Predicting Church Trends: Pastor of Social & Digital Communications

I don’t normally make predictions, but this is one I see coming like the light of a freight train in a tunnel. I believe that there will be a need (and eventually a demand) for a Pastor of Social & Digital Communications.

I’m not putting any bets on when churches will make this move, but when church leaders realize that social media isn’t a fad but instead a fundamental shift in interpersonal communications, the need for such a position will become apparent. Ironically, I believe that churches have a significant leg-up on just about every other social media market due to the fact that there have been the core makeup of social media segments in churches for thousands of years. Said another way, churches already have multiple small groups of people with similar or same affinities, needs and goals. The church social network existed long before it was made real-time anytime, anywhere by digital technologies.

What Defines A Pastor of Social & Digital Communications?

In my opinion, it’s more than a job description (though that’s helpful to a point), the position is a reflection of the unique DNA and needs of a church in context to their local and glocal (globally local; time and venue are almost entirely irrelevant on the Internet) communities.

Update: I don’t believe this will be the same as the current role of an Internet Pastor, which I believe is more similar to today’s multi-site campus pastor. Also, after additional consideration, I don’t think this will be a position at small or possibly even medium sized churches. To take a guess towards the future, I’d say this position might be more oriented towards the Communication team with a pastoral bent.

If a church is a focused on outreach through projects, social justice and equipping, I believe the role of an SDC pastor (Social & Digital Communications) will largely be around coordinating online event registration, making community connections and helping organizing logistics.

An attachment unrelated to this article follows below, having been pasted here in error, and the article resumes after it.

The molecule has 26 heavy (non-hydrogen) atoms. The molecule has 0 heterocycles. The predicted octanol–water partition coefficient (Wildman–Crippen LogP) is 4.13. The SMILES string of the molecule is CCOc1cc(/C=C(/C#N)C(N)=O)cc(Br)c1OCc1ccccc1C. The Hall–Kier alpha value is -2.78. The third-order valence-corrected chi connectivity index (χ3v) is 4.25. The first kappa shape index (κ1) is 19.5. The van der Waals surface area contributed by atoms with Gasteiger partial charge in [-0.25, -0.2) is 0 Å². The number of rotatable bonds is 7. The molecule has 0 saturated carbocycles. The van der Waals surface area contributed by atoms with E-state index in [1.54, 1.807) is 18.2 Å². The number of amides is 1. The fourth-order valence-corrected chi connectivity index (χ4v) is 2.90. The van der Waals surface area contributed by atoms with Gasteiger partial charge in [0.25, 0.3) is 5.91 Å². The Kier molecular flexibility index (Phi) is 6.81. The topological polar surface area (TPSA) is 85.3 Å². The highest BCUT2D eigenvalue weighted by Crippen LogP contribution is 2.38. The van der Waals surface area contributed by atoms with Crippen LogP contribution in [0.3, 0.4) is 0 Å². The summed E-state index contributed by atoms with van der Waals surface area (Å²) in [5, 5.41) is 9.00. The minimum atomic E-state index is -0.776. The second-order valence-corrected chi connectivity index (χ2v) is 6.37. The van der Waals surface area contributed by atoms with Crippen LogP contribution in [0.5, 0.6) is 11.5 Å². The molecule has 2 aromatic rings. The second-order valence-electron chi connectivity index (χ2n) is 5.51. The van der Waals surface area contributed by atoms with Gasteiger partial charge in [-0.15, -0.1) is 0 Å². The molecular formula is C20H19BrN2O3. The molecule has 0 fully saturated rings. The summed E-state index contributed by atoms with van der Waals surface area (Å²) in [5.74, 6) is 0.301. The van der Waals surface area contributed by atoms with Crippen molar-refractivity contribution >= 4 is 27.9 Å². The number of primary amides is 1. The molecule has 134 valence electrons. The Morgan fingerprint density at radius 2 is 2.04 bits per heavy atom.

I also believe the same position at a church that’s more discipleship focused will most likely have more of their time coordinating between ministry leaders to ensure the left hand knows what the right hand is doing and working with a robust database of church members, attendees and community leaders & organizations to help raise awareness, make personal connections to the right leaders and managing multiple channels of information dissemination and communication.

Understanding Channels & Communication Mediums

Because this role has an emphasis on social media and Internet technologies, it most likely prove necessary for this staff position to have a strong communications background, leveraging social monitoring tools and clearly understanding demographics. Though the term “targeted demographics” sounds like pure marketing speak, what it represents is a truth in every church and organization:

The need to get the right information to the right people at the right time in the right way or ways.

Churches deal with this week in and week out today…

  • Making phone calls to senior adults
  • Sending postcards to first-time visitors
  • Sending HTML-rich emails to Gen X’ers
  • Sending SMS text messages to Gen Y’ers
  • Sending a combination of emails, postcards and personal phone calls for people who miss serving or attending (such as children’s classes)

The Matrix of Social & Digital

These channels of communication must be managed through a matrix of frequency, demographic, medium and priority.

Frequency is how often a need, activity, event or opportunity occurs. It also must represent the number of times the message is communicated across different mediums with different content.